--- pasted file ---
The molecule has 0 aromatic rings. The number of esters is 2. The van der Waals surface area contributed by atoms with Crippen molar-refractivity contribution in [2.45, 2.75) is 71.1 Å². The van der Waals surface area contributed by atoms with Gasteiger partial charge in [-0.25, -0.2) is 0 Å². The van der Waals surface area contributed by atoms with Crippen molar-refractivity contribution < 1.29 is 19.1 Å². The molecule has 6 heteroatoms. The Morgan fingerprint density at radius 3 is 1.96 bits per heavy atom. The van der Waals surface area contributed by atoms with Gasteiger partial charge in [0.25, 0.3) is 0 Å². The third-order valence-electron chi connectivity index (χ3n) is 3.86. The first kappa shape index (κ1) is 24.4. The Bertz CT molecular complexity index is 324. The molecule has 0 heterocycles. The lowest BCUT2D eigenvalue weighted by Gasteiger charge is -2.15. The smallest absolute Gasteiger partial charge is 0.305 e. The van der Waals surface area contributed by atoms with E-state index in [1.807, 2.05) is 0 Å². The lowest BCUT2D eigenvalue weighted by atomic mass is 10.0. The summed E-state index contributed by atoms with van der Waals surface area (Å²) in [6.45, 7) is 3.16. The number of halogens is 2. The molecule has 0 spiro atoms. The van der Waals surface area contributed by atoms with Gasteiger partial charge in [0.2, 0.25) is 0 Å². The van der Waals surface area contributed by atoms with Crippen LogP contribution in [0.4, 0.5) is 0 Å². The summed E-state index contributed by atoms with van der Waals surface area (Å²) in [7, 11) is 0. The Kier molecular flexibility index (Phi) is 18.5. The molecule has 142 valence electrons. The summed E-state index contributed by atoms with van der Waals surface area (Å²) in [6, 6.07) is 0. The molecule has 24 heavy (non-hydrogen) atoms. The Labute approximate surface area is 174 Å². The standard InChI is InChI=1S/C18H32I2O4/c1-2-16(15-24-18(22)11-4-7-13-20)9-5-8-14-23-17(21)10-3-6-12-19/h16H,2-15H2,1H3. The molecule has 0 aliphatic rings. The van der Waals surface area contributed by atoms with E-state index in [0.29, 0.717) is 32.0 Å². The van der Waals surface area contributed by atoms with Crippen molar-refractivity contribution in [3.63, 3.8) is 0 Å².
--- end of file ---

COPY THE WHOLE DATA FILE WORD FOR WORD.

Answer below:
The molecule has 0 aromatic rings. The number of esters is 2. The van der Waals surface area contributed by atoms with Crippen molar-refractivity contribution in [2.45, 2.75) is 71.1 Å². The van der Waals surface area contributed by atoms with Gasteiger partial charge in [-0.25, -0.2) is 0 Å². The van der Waals surface area contributed by atoms with Crippen molar-refractivity contribution < 1.29 is 19.1 Å². The molecule has 6 heteroatoms. The Morgan fingerprint density at radius 3 is 1.96 bits per heavy atom. The van der Waals surface area contributed by atoms with Gasteiger partial charge in [0.25, 0.3) is 0 Å². The third-order valence-electron chi connectivity index (χ3n) is 3.86. The first kappa shape index (κ1) is 24.4. The Bertz CT molecular complexity index is 324. The molecule has 0 heterocycles. The lowest BCUT2D eigenvalue weighted by Gasteiger charge is -2.15. The smallest absolute Gasteiger partial charge is 0.305 e. The van der Waals surface area contributed by atoms with E-state index in [1.807, 2.05) is 0 Å². The lowest BCUT2D eigenvalue weighted by atomic mass is 10.0. The summed E-state index contributed by atoms with van der Waals surface area (Å²) in [6.45, 7) is 3.16. The number of halogens is 2. The molecule has 0 spiro atoms. The van der Waals surface area contributed by atoms with Gasteiger partial charge in [0.2, 0.25) is 0 Å². The van der Waals surface area contributed by atoms with Crippen LogP contribution in [0.4, 0.5) is 0 Å². The summed E-state index contributed by atoms with van der Waals surface area (Å²) in [7, 11) is 0. The Kier molecular flexibility index (Phi) is 18.5. The molecule has 142 valence electrons. The summed E-state index contributed by atoms with van der Waals surface area (Å²) in [6, 6.07) is 0. The molecule has 24 heavy (non-hydrogen) atoms. The Labute approximate surface area is 174 Å². The standard InChI is InChI=1S/C18H32I2O4/c1-2-16(15-24-18(22)11-4-7-13-20)9-5-8-14-23-17(21)10-3-6-12-19/h16H,2-15H2,1H3. The molecule has 0 aliphatic rings. The van der Waals surface area contributed by atoms with E-state index in [0.29, 0.717) is 32.0 Å². The van der Waals surface area contributed by atoms with Crippen molar-refractivity contribution in [3.63, 3.8) is 0 Å².